Follow-Up: Jewish Surnames Explained

A Blog About Language
Jan. 30 2014 2:32 PM

Follow-Up: Jewish Surnames Explained

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Richard Andree's 1881 map of the Jews of Central Europe.

Earlier this month, Slate published an article I wrote about the origin and meanings of Ashkenazic Jewish surnames on its Lexicon Valley blog. The reaction, frankly, was overwhelming. I am both thrilled and surprised that so many readers were curious about a subject I was sure would appeal to relatively few, and I'm deeply grateful for the many comments. In fact, I did the research not because I was interested in Jewish onomastics, but because I was interested in the history of Ashkenazic Jewry. I thought that their choice of names would tell me something about where and how they lived and about the languages they used.

To repeat, I am not an expert in Jewish onomastics. I did, however, consult a number of very reliable sources and, as I've since learned, some not so reliable. For example, I claimed that girls, prior to Ashkenazic Jews taking last names, could be named after their mother, as in "Feygele bas (daughter of) Rifke." Not true. They would be named after their father, as in "Feygele bas (daughter of) Moyshe." I have also been taken to task, justifiably, for claiming that the name "Kagan" belongs to Jews who descended from Khazaria in Central Asia. In fact, it is a Slavic version of Cohen or Kahan, the name of those who claim descent from Jewish priests when the Second Temple stood in Jerusalem.

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There are other inaccuracies as well. For example, "Fried" is more properly translated as "peace" rather than "happiness"; "Zweig" as "branch" rather than "wreath." "Leyb," not "lieb," means lion in Yiddish. Moreover, I identified "Gans" as "insulting." While it does mean "goose," it is a respectable Jewish surname that predates our modern sense of "silly goose." Likewise "Billig," although it can mean "cheap," may carry the sense of "good value."

As Roger Lustig, a family-history researcher specializing in German-Jewish ancestry and frequent speaker at the International Association of Jewish Genealogical Societies, points out:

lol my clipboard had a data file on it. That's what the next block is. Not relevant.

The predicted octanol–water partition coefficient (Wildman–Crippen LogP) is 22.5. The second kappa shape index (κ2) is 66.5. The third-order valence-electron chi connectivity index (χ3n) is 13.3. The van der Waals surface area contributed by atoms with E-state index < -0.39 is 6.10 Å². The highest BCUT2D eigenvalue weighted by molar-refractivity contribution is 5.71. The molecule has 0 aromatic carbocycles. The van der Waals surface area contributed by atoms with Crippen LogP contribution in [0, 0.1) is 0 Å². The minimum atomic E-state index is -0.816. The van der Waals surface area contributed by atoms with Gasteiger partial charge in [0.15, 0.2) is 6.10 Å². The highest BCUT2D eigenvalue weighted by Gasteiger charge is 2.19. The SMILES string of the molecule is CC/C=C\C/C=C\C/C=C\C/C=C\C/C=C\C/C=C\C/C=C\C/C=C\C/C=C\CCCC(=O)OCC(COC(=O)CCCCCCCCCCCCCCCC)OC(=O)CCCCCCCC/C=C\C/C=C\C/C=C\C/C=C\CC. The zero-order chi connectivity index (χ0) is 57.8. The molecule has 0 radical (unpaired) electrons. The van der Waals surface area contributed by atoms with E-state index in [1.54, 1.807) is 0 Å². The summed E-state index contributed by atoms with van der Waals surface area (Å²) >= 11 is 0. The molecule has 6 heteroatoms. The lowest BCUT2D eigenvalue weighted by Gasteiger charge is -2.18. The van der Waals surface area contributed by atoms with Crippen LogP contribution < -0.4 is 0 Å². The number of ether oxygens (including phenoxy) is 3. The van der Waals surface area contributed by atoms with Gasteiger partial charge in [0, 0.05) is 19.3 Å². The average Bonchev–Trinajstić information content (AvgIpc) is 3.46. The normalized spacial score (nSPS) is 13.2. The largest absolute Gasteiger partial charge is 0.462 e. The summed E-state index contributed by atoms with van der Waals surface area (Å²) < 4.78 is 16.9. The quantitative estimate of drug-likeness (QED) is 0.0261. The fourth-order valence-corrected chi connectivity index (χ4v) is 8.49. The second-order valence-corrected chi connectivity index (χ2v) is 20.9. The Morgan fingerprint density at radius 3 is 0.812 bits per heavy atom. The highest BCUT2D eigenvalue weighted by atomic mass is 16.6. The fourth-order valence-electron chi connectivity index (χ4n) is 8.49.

It's complicated. Many names have more than one possible derivation; and one does well to consider *where* and *when* the surname was adopted/created.

For example: BERLINER could indeed be derived from "Baer" or its diminutive "Berl," as well as from the name of the city. In Prussia, the "Berlin" derivation might make more sense. In a place where lots of surnames used variants of given names related to animals, perhaps the opposite. Same story for BERKOWITZ: even if it means "son of Berke," Berke can come from Baruch and/or Baer.

For those wanting to learn more about Jewish names (and in consulting sources far more expert than I am), there are the many books of Alexander Beider, who has a doctorate in Jewish studies from the Sorbonne and is an officer at the International Institute for Jewish Genealogy at the National Library of Israel. As Beider has pointed out, insulting Jewish surnames are rather rare and geographically limited, and the evidence that Jews had to purchase "nice" names is scant at best. Lars Menk's A Dictionary of German-Jewish Surnames is also excellent. Keep in mind, though, that all of these books are very expensive (however, many libraries do carry them). Unfortunately, I relied to a greater extent on the more accessible A Dictionary of Jewish Names and Their History by Benzion C. Kaganoff, which I now know has been much criticized by scholars. Lustig recommends jewishgen.org as a place to "do research and find others who have interests in the names, places and families that they're curious about."

And for those of you who don't know why Sean Ferguson is Jewish, well, it's an old joke. As the story goes, a Jewish immigrant could not recall the American sounding name someone had suggested he provide to the immigration inspector. And so he said in Yiddish, "Kh'hob shoyn fargesn," which means, "I've forgotten already." This the inspector understood as "Sean Ferguson."

It's a funny bit of word play, though scholars have found no evidence that immigration inspectors actually changed immigrants' names, jokes like this and family anecdotes notwithstanding. Then again, there really is a Jewish Ferguson!

Bennett Muraskin is author of The Association of Jewish Libraries Guide to Yiddish Short Stories. He conducts adult education programs for the Jewish Cultural School and Society, in West Orange, NJ, and the Congress of Secular Jewish Organizations.

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